Treatment and management of chronic diseases is a major health challenge world wide. Within the context of developing countries, self management practices for chronic diseases is an under researched area. Understanding of self management practices by patients in chronic diseases management such as hypertension will help healthcare providers more aware about their patients’ needs for better treatment outcomes.
Aims: To explore the impact of hypertension from patients’ perspective towards their daily living activities.
Method: A focus group study conducted with 19 hypertensive patients to get the insight of hypertension patients’ self management practices. The study was conducted in Sandeman Provincial Hospital at the city of Quetta, Pakistan.
Results: Analysis of the focus group discussion yielded four major themes. 1) Effect of hypertension on participants’ physical, mental and social states, 2) involvement in self management, 3) factors contributing to self management and 4) perception of participants towards antihypertensive agents. Majority of the patients admitted that they were involved in self management of hypertension but these management strategies came from social, peer or family and very little information come from the health care professionals. Exercise of self management was strongly connected to the philosophy of the patients towards drug nature and comparative advantages and disadvantages. Patients also expressed uncertainties against continuous drug usage for the management of chronic illnesses.
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Conclusion: Patients suffering from chronic conditions tend to make routine decisions about their illnesses. This may include use of medications, prophylactic measures and self management. Patients seem to have more influence from peers, family members and people with past exposure, thus try to manage their condition on advises from their side. For proper implementation of self management in therapeutic plans, amalgamation of behavioral strategies to improve self-management requires a multidisciplinary team effort (physicians, pharmacists, nurses). The approach to patients should be individualized, taking into consideration their culture, economic situation, knowledge and beliefs regarding the disease and treatment, response to medication and changes in status over time.
Hypertension is a major global concern and is counted as one of the key factor responsible for developing cardiovascular events. It has massive disturbing impact on the population, resulting in unnecessary morbidities and mortalities. Hypertension alone is held accountable for more than 5.8% of death worldwide, loss of 11.9% year of life, adjusted life of 1.4% and decreasing life expectancy (1, 2) leading to further cardiac abnormalities such as myocardial infarction, stroke, heart failure, kidney failure and a number of other countless effects on the human body (3).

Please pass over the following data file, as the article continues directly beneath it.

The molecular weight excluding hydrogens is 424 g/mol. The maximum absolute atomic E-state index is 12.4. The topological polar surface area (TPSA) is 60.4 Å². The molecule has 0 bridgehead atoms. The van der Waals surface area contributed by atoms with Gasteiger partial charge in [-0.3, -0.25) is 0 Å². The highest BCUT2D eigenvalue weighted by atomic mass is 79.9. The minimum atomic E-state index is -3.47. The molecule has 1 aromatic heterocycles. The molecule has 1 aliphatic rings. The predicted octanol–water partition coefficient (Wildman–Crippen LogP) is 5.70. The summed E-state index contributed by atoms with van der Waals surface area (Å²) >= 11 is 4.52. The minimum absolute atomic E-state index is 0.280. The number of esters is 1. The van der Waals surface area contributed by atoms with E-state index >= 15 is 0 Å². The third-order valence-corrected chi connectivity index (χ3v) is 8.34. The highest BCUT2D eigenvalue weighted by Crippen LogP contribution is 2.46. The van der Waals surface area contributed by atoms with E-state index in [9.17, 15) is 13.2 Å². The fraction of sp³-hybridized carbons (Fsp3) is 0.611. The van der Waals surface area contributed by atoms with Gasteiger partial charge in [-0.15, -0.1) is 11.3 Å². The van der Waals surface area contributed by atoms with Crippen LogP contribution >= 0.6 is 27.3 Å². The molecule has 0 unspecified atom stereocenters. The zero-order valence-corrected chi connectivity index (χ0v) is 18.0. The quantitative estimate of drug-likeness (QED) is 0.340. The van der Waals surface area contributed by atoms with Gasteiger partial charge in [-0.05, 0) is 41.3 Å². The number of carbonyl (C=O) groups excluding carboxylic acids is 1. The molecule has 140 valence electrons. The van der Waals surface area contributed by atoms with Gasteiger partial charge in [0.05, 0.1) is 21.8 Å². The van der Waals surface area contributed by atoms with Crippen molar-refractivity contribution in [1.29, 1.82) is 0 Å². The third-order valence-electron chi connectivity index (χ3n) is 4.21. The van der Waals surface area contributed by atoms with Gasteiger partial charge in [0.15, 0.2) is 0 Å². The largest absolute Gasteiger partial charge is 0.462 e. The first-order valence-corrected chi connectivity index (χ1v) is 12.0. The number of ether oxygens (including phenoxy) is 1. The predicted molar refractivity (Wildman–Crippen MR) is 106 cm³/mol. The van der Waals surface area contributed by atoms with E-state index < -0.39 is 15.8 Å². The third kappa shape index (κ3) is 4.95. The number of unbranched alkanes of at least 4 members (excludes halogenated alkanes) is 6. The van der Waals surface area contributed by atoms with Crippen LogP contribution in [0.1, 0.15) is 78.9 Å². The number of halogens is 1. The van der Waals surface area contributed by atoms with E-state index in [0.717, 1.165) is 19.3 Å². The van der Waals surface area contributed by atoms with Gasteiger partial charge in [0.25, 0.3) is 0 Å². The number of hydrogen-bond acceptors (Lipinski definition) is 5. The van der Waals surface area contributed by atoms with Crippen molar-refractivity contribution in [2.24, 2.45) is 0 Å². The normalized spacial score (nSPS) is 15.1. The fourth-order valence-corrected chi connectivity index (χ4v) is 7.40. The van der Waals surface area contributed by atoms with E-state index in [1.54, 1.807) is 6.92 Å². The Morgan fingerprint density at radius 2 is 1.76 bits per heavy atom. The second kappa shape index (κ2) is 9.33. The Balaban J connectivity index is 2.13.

Treatment and management of hypertension follows the traditional design similar to other chronic diseases which depends upon pharmacotherapy (4) and preventive measures in shape of life style modifications, physical exercise, weight loss and reduced stress (5). Further more, it is recommended that self management programs have to be incorporated with the treatment regimen especially in the cases of chronic diseases to augment patient care and safety (6). These designs do promise a persistent control of blood pressure and decrease in the development of cardiac events but still large populations are seen with uncontrolled hypertension and thus becoming more vulnerable to cardiac abnormalities (7).
The major population burden of the world is carried by Asia thus the frequency of cardiovascular risk is also seen at the higher side (8). Very poor degree of knowledge towards hypertension is often reported when the sub continent comes into discussion (9). With in this context, there is scarcity of data about hypertension, its risk factors, management and treatment from Pakistan and especially from those areas with lower incomes, tribal residencies, no formal education and lack of access to health facilities.
To date, there is no single universally defined and accepted definition for Self management. Self management often means differently to different people thus changing actual motives of the concept. A simple statement defining self management is proposed by Creer who stated that “when the individual participates in treatment, he is engaged in self-management” (10). Alternatively, Barlow proposed self management being the ability to manage the symptoms, treatment, physical and psychosocial consequences and life style changes inherent in living with a chronic condition (11). Where as Adams in 2004 linked self management with activities that are undertaken to live well with one or more chronic conditions. These include gaining confidence to deal with medical management, role management, and emotional management (12). It is important to mention that self management is not an alternative to medical therapy but to provide a synergetic response along with the treatment.
Therefore, we aimed to explore the impact of hypertension on participants’ physical, mental and social states and whether hypertensive participants are involved in self management for their condition.